FTAdviser finds out...
Is there a requirement on Santa to auto-enrol the elves?
We all know that Santa Claus has little helpers in every country. Those based in the UK pose a burning question for Father Christmas. Are the elves his employees?
If Santa Claus has the right of control, which means he has control over what the elves have to do, where they do it, when it has to be done and how it has to be done, then this activity is considered to constitute employment.
This means that the man in red himself would have auto-enrolment responsibilities to fulfil for his UK-based elf ‘employees’.
So even short-term, seasonal, temporary staff or other staff who are not on regular hours or incomes paid through a payroll, attract automatic enrolment duties for their employer.
A cautionary tale indeed for some employers this festive season.
Is the cost of replacing his suit every year tax deductible?
Santa has to look ‘top drawer’ so getting a new suit each year is simply a must. But can he claim this cost as a tax deductible expense?
It would appear not, as there is no deduction available for the costs of clothing which forms part of an ‘everyday’ wardrobe. This remains the case even where the taxpayer can show that they only wear such clothing in the course of their profession.
It is irrelevant that the person chooses not to wear the clothing in question on non-business occasions. The only question is whether the clothing might suitably be worn as part of a hypothetical person’s ‘everyday’ wardrobe.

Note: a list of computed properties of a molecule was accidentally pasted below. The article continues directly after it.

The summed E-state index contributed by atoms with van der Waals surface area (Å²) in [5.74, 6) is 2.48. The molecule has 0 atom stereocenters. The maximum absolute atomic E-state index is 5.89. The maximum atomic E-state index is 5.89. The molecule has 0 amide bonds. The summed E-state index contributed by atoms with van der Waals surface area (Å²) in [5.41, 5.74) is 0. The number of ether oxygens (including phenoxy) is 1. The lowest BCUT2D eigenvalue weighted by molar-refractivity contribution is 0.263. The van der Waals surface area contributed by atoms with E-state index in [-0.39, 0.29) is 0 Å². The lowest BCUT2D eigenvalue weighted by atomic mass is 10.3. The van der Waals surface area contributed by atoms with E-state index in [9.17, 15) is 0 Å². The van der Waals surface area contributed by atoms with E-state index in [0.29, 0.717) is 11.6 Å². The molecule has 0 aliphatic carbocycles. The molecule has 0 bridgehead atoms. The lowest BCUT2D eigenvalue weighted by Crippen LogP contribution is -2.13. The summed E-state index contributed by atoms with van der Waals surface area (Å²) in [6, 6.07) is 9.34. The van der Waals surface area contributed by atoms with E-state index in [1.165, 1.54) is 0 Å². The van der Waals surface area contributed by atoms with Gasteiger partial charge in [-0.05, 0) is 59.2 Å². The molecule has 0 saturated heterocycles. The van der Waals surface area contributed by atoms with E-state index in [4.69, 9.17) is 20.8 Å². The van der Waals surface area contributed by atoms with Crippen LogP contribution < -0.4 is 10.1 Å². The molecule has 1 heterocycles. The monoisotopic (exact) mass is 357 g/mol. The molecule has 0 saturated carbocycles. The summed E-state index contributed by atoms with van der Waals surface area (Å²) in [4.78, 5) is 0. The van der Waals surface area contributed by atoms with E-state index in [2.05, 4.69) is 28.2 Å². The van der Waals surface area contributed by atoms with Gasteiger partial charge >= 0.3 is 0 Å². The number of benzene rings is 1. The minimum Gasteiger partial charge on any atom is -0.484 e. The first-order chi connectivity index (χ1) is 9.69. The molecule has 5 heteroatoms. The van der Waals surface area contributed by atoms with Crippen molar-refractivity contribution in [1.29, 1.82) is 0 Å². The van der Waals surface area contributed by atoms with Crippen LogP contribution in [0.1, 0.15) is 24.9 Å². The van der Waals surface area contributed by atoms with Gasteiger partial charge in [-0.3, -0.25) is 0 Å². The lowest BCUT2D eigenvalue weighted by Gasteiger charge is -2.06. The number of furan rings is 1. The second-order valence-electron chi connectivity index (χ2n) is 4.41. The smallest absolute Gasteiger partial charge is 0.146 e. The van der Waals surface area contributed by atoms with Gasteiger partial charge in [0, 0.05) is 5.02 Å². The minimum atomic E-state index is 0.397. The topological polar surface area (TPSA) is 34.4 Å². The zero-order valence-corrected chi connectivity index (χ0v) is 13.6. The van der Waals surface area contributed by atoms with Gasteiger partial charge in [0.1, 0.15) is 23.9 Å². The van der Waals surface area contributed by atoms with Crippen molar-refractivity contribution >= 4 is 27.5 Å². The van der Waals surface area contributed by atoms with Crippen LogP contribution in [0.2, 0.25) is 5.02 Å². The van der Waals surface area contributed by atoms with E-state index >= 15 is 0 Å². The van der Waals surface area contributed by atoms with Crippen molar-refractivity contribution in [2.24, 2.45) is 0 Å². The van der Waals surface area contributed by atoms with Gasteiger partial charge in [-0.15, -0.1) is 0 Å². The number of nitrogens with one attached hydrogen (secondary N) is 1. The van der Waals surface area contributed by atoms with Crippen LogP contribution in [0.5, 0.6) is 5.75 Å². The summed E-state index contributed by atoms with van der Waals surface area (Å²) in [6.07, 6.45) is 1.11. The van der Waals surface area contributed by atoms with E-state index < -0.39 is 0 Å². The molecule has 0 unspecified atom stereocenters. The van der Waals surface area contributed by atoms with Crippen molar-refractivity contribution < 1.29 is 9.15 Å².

Most professionals have to keep up appearances, but their clothing costs are not allowable, even where they amount to a quasi-uniform.
The cost of clothing that is not part of an ‘everyday’ wardrobe, for example a nurse’s uniform or evening dress worn by a professional waiter, faces no such bar to qualifying as a deduction for tax purposes.
Can Mr Claus’ red suit with white fur trimming be ‘everyday’ attire? Surely not!
Are Santa’s profits taxable in the UK?
As hot as a mince pie fresh from the oven, this one. Are Santa’s profits taxable in the UK?
Well profits of a trade arising to a UK resident are chargeable to tax, wherever the trade is carried on.